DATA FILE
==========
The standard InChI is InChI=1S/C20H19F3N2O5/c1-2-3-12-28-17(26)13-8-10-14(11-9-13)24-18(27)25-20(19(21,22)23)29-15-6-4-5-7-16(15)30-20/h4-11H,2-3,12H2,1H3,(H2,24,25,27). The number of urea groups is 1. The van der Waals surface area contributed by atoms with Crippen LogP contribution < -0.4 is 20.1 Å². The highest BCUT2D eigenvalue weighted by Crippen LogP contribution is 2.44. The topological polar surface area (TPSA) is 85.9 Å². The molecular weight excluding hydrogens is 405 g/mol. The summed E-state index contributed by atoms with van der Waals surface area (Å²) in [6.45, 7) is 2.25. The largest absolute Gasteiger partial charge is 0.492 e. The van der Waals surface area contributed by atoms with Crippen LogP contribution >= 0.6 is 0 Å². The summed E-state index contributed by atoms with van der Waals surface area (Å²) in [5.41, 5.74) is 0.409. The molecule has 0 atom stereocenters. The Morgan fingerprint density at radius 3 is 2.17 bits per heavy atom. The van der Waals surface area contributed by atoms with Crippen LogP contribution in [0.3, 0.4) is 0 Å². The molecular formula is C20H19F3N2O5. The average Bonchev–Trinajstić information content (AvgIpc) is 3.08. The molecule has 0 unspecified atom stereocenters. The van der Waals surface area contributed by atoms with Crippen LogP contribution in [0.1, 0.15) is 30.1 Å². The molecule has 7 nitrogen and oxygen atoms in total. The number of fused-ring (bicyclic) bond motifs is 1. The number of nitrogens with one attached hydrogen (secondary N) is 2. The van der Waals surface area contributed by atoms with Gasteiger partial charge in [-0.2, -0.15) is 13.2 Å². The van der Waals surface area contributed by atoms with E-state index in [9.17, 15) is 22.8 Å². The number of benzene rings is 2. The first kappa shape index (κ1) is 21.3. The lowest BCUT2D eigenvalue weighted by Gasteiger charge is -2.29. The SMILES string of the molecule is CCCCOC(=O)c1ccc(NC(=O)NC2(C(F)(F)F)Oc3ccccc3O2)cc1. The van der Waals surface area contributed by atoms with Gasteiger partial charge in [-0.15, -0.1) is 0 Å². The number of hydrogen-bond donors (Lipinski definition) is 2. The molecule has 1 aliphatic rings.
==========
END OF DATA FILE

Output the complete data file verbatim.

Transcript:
The standard InChI is InChI=1S/C20H19F3N2O5/c1-2-3-12-28-17(26)13-8-10-14(11-9-13)24-18(27)25-20(19(21,22)23)29-15-6-4-5-7-16(15)30-20/h4-11H,2-3,12H2,1H3,(H2,24,25,27). The number of urea groups is 1. The van der Waals surface area contributed by atoms with Crippen LogP contribution < -0.4 is 20.1 Å². The highest BCUT2D eigenvalue weighted by Crippen LogP contribution is 2.44. The topological polar surface area (TPSA) is 85.9 Å². The molecular weight excluding hydrogens is 405 g/mol. The summed E-state index contributed by atoms with van der Waals surface area (Å²) in [6.45, 7) is 2.25. The largest absolute Gasteiger partial charge is 0.492 e. The van der Waals surface area contributed by atoms with Crippen LogP contribution >= 0.6 is 0 Å². The summed E-state index contributed by atoms with van der Waals surface area (Å²) in [5.41, 5.74) is 0.409. The molecule has 0 atom stereocenters. The Morgan fingerprint density at radius 3 is 2.17 bits per heavy atom. The van der Waals surface area contributed by atoms with Crippen LogP contribution in [0.3, 0.4) is 0 Å². The molecular formula is C20H19F3N2O5. The average Bonchev–Trinajstić information content (AvgIpc) is 3.08. The molecule has 0 unspecified atom stereocenters. The van der Waals surface area contributed by atoms with Crippen LogP contribution in [0.1, 0.15) is 30.1 Å². The molecule has 7 nitrogen and oxygen atoms in total. The number of fused-ring (bicyclic) bond motifs is 1. The number of nitrogens with one attached hydrogen (secondary N) is 2. The van der Waals surface area contributed by atoms with Gasteiger partial charge in [-0.2, -0.15) is 13.2 Å². The van der Waals surface area contributed by atoms with E-state index in [9.17, 15) is 22.8 Å². The number of benzene rings is 2. The first kappa shape index (κ1) is 21.3. The lowest BCUT2D eigenvalue weighted by Gasteiger charge is -2.29. The SMILES string of the molecule is CCCCOC(=O)c1ccc(NC(=O)NC2(C(F)(F)F)Oc3ccccc3O2)cc1. The van der Waals surface area contributed by atoms with Gasteiger partial charge in [-0.15, -0.1) is 0 Å². The number of hydrogen-bond donors (Lipinski definition) is 2. The molecule has 1 aliphatic rings.